Dancing in the streets of Amsterdam

Famous kandmarks across the city were turned into a ballet stage

Photo: One of the members of Dutch National Ballet, participating in the project ANP

Those who walk or cycle through the empty streets of Amsterdam these days can meet a dancing member of Dutch National Ballet. Six of the marvelous dancers, independently of each other and in completely different public places in the city, will perform out in the open their parts in a piece of choreography inspired by the coronavirus lockdown.

Footage of each piece will be then edited together into choreographer Peter Leung and cameraman Altin Kaftir's film titled “Gently Quiet” that will be streamed online by early May, the National Ballet said.

“I like this project as we can show what we want to do and what we are waiting for to do again,” said 25-year old dancer Yvonne Slingerland, who performed her piece beside the Amstel river on Friday.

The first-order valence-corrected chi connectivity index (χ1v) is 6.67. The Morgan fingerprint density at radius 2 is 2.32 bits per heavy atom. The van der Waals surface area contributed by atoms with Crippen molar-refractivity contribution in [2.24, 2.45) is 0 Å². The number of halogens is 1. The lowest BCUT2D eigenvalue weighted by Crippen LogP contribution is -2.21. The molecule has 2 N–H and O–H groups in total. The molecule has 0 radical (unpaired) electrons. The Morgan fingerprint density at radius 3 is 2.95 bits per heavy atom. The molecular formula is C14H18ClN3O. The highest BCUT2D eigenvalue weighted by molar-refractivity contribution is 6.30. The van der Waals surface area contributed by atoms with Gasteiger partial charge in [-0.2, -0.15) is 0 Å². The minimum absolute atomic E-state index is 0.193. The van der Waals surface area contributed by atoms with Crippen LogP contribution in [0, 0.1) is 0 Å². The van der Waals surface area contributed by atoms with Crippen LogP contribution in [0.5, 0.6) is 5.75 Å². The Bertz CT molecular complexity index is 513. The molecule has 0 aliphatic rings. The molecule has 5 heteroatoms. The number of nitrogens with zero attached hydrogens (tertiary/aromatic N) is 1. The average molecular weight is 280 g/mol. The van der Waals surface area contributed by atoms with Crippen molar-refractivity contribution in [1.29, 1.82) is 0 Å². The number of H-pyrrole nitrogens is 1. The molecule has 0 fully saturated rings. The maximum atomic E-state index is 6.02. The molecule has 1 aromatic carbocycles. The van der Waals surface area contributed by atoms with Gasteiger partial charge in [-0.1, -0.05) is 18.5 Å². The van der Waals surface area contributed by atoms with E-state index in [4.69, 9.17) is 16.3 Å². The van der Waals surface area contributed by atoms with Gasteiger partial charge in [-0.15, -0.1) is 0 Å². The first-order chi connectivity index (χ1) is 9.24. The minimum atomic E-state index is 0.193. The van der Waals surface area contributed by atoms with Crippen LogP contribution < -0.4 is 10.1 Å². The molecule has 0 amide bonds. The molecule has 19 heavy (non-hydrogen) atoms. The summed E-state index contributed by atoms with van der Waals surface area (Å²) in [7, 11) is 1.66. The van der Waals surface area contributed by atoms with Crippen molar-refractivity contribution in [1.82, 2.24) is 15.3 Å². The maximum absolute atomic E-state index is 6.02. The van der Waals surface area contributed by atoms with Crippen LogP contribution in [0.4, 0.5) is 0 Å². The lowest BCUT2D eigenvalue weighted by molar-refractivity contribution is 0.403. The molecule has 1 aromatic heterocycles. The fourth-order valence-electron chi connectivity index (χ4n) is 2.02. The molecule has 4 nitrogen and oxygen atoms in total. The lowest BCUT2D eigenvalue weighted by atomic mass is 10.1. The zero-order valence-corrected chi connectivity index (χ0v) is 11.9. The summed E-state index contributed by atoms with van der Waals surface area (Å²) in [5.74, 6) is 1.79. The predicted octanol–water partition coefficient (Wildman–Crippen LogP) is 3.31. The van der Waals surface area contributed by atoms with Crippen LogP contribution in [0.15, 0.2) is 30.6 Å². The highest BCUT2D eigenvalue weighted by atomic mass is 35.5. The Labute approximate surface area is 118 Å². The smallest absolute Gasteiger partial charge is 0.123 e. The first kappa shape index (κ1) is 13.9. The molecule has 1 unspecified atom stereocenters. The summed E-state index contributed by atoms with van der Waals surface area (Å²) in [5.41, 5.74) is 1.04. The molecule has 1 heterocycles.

“Even if we are in this weird situation we are still moving and we are still trying to get to the audience. I think art right now is really important for everyone,” she said.

All bars, restaurants, museums and other public places have been shut in the Netherlands since 15 March in an attempt to limit the spread of the novel coronavirus.  The National Ballet has also cancelled all its performances until 1 June and stopped its dancers from rehearsing together. Many have resorted to practicing at home.

“This is our way of bringing a poetic production, despite not being able to work together in our studio or to perform in front of an audience”, National Ballet spokesman Richard Heideman said.

Meanwhile, the crisis also produces something else, as outlined by Peter Leung. 

"Many dancers have been continuously engaged in dance from the age of eleven, so now there is also time for reflection." Leung says, adding that dancers emerge "like butterflies from their cocoons."

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